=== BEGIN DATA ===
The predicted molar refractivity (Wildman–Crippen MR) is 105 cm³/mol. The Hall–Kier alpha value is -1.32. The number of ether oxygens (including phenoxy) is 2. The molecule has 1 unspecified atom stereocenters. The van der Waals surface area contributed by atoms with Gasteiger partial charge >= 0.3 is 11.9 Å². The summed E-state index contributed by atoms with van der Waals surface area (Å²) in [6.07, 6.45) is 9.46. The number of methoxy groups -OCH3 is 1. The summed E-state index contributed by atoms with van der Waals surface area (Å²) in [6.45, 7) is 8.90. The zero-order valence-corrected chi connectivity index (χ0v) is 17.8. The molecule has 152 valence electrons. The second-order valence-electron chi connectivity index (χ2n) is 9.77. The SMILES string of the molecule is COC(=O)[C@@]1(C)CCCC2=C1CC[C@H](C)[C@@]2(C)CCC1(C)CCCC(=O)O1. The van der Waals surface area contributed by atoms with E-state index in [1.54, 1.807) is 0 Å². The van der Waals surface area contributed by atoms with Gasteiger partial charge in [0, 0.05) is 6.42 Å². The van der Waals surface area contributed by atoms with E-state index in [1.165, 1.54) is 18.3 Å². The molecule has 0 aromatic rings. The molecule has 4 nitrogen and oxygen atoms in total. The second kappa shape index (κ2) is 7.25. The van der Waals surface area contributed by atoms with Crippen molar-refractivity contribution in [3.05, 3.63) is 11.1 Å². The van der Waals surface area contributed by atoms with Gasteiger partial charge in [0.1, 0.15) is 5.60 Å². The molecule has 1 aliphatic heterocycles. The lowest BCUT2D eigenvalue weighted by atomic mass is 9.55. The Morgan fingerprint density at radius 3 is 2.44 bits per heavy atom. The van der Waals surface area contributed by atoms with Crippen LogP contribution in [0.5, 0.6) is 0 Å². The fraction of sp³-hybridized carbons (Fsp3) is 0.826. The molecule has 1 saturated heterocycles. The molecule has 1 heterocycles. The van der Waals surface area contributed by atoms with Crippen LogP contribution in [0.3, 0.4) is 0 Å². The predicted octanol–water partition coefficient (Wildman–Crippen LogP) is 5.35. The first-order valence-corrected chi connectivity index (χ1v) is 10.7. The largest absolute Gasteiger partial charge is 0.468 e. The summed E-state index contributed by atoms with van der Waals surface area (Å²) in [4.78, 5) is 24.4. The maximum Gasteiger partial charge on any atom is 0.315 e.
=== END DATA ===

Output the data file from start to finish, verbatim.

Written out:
The predicted molar refractivity (Wildman–Crippen MR) is 105 cm³/mol. The Hall–Kier alpha value is -1.32. The number of ether oxygens (including phenoxy) is 2. The molecule has 1 unspecified atom stereocenters. The van der Waals surface area contributed by atoms with Gasteiger partial charge >= 0.3 is 11.9 Å². The summed E-state index contributed by atoms with van der Waals surface area (Å²) in [6.07, 6.45) is 9.46. The number of methoxy groups -OCH3 is 1. The summed E-state index contributed by atoms with van der Waals surface area (Å²) in [6.45, 7) is 8.90. The zero-order valence-corrected chi connectivity index (χ0v) is 17.8. The molecule has 152 valence electrons. The second-order valence-electron chi connectivity index (χ2n) is 9.77. The SMILES string of the molecule is COC(=O)[C@@]1(C)CCCC2=C1CC[C@H](C)[C@@]2(C)CCC1(C)CCCC(=O)O1. The van der Waals surface area contributed by atoms with E-state index in [1.54, 1.807) is 0 Å². The van der Waals surface area contributed by atoms with Gasteiger partial charge in [0, 0.05) is 6.42 Å². The van der Waals surface area contributed by atoms with E-state index in [1.165, 1.54) is 18.3 Å². The molecule has 0 aromatic rings. The molecule has 4 nitrogen and oxygen atoms in total. The second kappa shape index (κ2) is 7.25. The van der Waals surface area contributed by atoms with Crippen molar-refractivity contribution in [3.05, 3.63) is 11.1 Å². The van der Waals surface area contributed by atoms with Gasteiger partial charge in [0.1, 0.15) is 5.60 Å². The molecule has 1 aliphatic heterocycles. The lowest BCUT2D eigenvalue weighted by atomic mass is 9.55. The Morgan fingerprint density at radius 3 is 2.44 bits per heavy atom. The van der Waals surface area contributed by atoms with Crippen LogP contribution in [0.5, 0.6) is 0 Å². The fraction of sp³-hybridized carbons (Fsp3) is 0.826. The molecule has 1 saturated heterocycles. The molecule has 1 heterocycles. The van der Waals surface area contributed by atoms with Crippen LogP contribution in [0.3, 0.4) is 0 Å². The predicted octanol–water partition coefficient (Wildman–Crippen LogP) is 5.35. The first-order valence-corrected chi connectivity index (χ1v) is 10.7. The largest absolute Gasteiger partial charge is 0.468 e. The summed E-state index contributed by atoms with van der Waals surface area (Å²) in [4.78, 5) is 24.4. The maximum Gasteiger partial charge on any atom is 0.315 e.